"Sing so loud Jay Z can hear it," Chance the Rapper hollered Sunday from one of two stages in front of Los Angeles City Hall. It was a reference to the hip-hop mogul and mastermind behind the two-day Budweiser Made in America festival, where established chart-toppers such as rock band Weezer, local rap heavyweight Kendrick Lamar and pop-star-of-the-moment Iggy Azalea performed before Kanye West hit the stage Sunday night to close the event.
The festival was the first major close-up for Grand Park, the 2-year-old public space that stretches between City Hall and the Music Center. Although the park has hosted large New Year's Eve and Fourth of July gatherings, those were free and attracted an estimated crowd of 25,000. Made in America was the park's first ticketed event and its first test as a major concert destination.
West walked out after an overture of tolling bells and barking dogs, opening the set with his bracing, primal, aggressive "Black Skinhead," the sound of spacious, damning rhythms and slicing guitars filling Grand Park.
By that point, if concertgoers had given the park and festival a passing grade, it came with fine print.
Attendance, for one, did not live up to the initial hype. When promoter Live Nation announced Made in America in April, boosters including Mayor Eric Garcetti touted a festival that could accommodate up to 50,000. Saturday's show drew an estimated 34,000, according Los Angeles County Sheriff's Department Capt. Charles Stringham, and Sunday's was estimated to be about the same.
That's lower, for instance, than last week's FYF Fest, a two-day concert promoted by Goldenvoice and held this year at Exposition Park. FYF Fest, an established brand on the local music scene and one respected for curating a lineup heavy on independent and risk-taking acts, drew 40,000 people.
A Live Nation spokeswoman issued a statement Sunday that expressed satisfaction with the turnout for Made in America, which focused heavily on radio-ready mainstream acts such as hearty rock group Imagine Dragons and adult-pop romancer John Mayer. A sister concert was staged for the third straight year this weekend in Philadelphia, where Made in America has become a mainstay.
"With attendance exceeding 30K yesterday and a similarly sized attendance today, Budweiser Made in America is off to a terrific debut in Los Angeles," read the statement. "The strong first year in Los Angeles is very similar to the first year in Philadelphia."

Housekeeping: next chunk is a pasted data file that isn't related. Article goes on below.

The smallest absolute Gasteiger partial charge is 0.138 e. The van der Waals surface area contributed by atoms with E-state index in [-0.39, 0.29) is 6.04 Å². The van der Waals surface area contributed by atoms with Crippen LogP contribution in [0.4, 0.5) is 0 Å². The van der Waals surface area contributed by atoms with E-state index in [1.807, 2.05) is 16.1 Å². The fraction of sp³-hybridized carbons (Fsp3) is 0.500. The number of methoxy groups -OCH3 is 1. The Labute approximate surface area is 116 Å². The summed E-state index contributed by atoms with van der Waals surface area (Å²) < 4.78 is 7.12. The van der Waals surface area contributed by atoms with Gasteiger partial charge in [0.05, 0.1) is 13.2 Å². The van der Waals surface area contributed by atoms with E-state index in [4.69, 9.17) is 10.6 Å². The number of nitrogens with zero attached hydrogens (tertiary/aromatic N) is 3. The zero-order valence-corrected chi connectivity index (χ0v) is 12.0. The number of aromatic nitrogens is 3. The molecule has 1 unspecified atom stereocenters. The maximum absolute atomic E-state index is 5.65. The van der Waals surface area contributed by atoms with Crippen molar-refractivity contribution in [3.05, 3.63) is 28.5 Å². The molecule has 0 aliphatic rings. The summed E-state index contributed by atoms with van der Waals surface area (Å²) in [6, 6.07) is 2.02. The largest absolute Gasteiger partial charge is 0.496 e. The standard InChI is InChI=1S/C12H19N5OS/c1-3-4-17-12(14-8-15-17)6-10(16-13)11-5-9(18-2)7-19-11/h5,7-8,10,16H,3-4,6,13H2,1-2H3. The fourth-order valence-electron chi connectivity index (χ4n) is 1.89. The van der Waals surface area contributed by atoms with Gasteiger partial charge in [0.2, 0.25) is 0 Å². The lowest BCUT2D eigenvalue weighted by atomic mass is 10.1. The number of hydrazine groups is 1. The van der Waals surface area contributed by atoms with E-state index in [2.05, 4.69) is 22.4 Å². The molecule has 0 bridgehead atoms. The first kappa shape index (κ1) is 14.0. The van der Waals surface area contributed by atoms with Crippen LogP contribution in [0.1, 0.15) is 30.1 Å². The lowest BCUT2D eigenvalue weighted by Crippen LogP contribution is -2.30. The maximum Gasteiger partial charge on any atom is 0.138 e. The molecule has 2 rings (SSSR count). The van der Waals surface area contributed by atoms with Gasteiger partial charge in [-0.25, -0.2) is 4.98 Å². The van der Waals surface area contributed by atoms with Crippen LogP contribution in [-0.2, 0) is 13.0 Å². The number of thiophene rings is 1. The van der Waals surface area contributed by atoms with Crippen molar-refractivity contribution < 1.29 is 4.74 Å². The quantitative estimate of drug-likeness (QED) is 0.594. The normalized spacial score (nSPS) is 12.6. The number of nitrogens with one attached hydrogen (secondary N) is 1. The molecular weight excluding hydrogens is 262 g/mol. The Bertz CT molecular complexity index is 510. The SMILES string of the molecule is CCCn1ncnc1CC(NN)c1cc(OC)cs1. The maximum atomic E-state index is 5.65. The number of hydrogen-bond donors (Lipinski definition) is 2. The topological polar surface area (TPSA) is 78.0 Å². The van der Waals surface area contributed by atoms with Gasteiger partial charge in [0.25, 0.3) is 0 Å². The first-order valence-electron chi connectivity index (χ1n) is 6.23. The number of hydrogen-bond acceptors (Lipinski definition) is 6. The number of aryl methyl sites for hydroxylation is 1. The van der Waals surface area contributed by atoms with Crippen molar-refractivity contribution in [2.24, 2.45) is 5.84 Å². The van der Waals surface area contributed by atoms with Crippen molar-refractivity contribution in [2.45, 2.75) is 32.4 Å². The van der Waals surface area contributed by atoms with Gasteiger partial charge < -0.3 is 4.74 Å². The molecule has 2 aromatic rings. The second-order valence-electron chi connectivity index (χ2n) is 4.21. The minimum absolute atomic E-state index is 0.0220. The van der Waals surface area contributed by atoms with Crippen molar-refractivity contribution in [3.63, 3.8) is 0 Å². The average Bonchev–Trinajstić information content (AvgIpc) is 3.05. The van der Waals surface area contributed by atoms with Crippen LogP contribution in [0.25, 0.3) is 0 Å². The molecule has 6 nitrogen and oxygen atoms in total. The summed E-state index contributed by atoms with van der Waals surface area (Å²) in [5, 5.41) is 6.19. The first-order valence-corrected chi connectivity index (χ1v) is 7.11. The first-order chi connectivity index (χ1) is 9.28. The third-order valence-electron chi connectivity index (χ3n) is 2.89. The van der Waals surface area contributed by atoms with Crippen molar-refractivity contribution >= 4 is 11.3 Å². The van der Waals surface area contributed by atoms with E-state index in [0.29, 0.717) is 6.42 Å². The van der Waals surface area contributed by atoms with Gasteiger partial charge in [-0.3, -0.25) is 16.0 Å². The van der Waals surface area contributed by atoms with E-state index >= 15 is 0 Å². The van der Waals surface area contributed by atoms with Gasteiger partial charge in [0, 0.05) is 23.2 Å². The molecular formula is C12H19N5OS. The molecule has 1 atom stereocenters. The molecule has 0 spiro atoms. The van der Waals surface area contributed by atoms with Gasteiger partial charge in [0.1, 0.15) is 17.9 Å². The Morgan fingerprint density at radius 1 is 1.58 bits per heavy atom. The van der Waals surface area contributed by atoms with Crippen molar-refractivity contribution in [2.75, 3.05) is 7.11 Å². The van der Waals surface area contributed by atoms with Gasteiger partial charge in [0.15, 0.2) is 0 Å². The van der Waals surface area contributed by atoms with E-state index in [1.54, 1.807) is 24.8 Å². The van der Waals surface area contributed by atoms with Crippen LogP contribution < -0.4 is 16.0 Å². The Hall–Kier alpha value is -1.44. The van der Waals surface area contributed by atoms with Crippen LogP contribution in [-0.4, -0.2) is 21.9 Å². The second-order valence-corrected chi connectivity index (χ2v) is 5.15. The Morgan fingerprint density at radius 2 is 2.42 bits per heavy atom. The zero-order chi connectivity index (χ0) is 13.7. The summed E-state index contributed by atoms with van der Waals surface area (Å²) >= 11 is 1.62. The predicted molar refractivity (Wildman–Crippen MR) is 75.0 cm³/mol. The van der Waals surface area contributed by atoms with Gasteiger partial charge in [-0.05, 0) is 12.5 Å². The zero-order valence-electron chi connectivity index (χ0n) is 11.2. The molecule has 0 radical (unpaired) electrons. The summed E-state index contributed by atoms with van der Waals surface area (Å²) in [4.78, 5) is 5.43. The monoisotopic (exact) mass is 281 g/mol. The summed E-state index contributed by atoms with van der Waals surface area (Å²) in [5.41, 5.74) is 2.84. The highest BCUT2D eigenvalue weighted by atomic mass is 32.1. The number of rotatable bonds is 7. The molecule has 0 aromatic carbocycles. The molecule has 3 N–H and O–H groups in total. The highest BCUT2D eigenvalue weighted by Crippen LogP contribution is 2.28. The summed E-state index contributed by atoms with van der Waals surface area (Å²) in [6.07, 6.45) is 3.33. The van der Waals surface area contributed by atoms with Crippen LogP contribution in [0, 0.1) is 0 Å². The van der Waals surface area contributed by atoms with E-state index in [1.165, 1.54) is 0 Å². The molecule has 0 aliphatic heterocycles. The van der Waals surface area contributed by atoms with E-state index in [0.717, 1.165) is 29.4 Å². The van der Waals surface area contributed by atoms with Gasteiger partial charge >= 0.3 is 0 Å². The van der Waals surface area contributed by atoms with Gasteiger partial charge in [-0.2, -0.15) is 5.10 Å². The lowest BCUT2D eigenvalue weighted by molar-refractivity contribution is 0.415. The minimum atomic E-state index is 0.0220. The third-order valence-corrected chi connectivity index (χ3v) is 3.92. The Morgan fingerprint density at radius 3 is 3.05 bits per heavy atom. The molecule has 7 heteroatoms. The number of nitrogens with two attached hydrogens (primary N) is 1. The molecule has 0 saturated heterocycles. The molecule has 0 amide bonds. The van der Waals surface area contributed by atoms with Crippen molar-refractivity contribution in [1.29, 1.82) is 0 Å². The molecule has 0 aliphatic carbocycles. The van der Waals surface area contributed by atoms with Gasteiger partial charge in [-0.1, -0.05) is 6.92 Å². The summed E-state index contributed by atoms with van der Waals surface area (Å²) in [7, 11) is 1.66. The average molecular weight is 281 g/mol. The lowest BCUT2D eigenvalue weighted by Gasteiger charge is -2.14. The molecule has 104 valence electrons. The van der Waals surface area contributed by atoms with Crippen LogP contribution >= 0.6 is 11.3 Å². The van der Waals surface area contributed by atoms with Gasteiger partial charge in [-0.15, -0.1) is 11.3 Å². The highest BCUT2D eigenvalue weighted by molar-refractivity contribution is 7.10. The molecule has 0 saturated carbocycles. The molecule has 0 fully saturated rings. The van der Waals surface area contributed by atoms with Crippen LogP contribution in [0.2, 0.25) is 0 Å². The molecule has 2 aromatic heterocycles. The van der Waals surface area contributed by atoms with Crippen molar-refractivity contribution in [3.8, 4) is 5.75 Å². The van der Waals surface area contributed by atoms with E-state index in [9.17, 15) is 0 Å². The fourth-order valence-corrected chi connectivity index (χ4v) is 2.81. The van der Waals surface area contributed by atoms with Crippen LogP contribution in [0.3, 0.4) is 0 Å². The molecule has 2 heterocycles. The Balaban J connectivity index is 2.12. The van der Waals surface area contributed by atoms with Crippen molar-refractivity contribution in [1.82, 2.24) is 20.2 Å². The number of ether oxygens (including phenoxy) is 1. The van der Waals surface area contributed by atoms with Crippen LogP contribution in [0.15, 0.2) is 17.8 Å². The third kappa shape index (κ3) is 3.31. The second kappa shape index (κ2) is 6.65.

Concertgoers expressed concerns that were small — and seemingly easily correctable. With temperatures hitting the low 90s on Saturday and the high 80s Sunday, shade was at a premium.
"I think there should be tents, a lot more tents," said Megan Murphy, 22, of Studio City, near Grand Park's water fountain.
"Getting skin cancer is definitely not cool."
Grand Park and environs had been transformed with four stages, five beer gardens, one amusement park thrill ride and an air-conditioned, reservation-only pop-up restaurant. But some fans noted amenities at Made in America were lacking when compared with other major festivals, be it the one choice in brand for an adult beverage or slow-cooking food trucks that had some fans complaining of hour-plus waits. The line for the Kogi BBQ taco truck reached 40-plus people at one point on Sunday.
Still, Russell Uyema, 35, of Torrance said he would likely attend a second Made in America, should it return in 2015, even if the niceties weren't on par with Goldenvoice's Coachella Valley Music and Arts Festival, held yearly in the desert city of Indio.
"Getting in was fine, but everything inside is disorganized," Uyema said. "The lines for beer gardens and food are out of control. And you've got to have enough water and Porta-Potties for people."
Pamphlets with set times and maps were missing in action on Saturday but plentiful on Sunday. Porta-Potties on Saturday were all a short hike away from the main stages up Hill Street. Live Nation corrected the latter problem on Sunday, placing more restroom facilities on Spring Street near the main stages.
Uyema's gripes were echoed by many on the grounds, as more than one attendee noted that most vendors ran out of water on Saturday. Mike Villegas, 47, of Fontana, who made his way into a beer garden just for a bottle of water, commented on the unfinished feel to Grand Park and the festival.
One large part of the festival grounds remained construction-site dirt.
"This is downtown, and you want to be able to showcase it," said Villegas, who was making his first trip to Grand Park and was surprised to find so much dust.
But he, like many others, said they were simply taken with the festival's urban setting.
Cole Walliser, 33, of West Hollywood, wearing gold chains and oval John Lennon sunglasses, was visiting Grand Park for the first time.
"It's crazy," he said. "I didn't realize they were going to be shutting down this whole downtown area. It's pretty exciting, we're here in front of this big government building having a party."
Times staff writers August Brown, Gerrick D. Kennedy and Abby Sewell contributed to this report.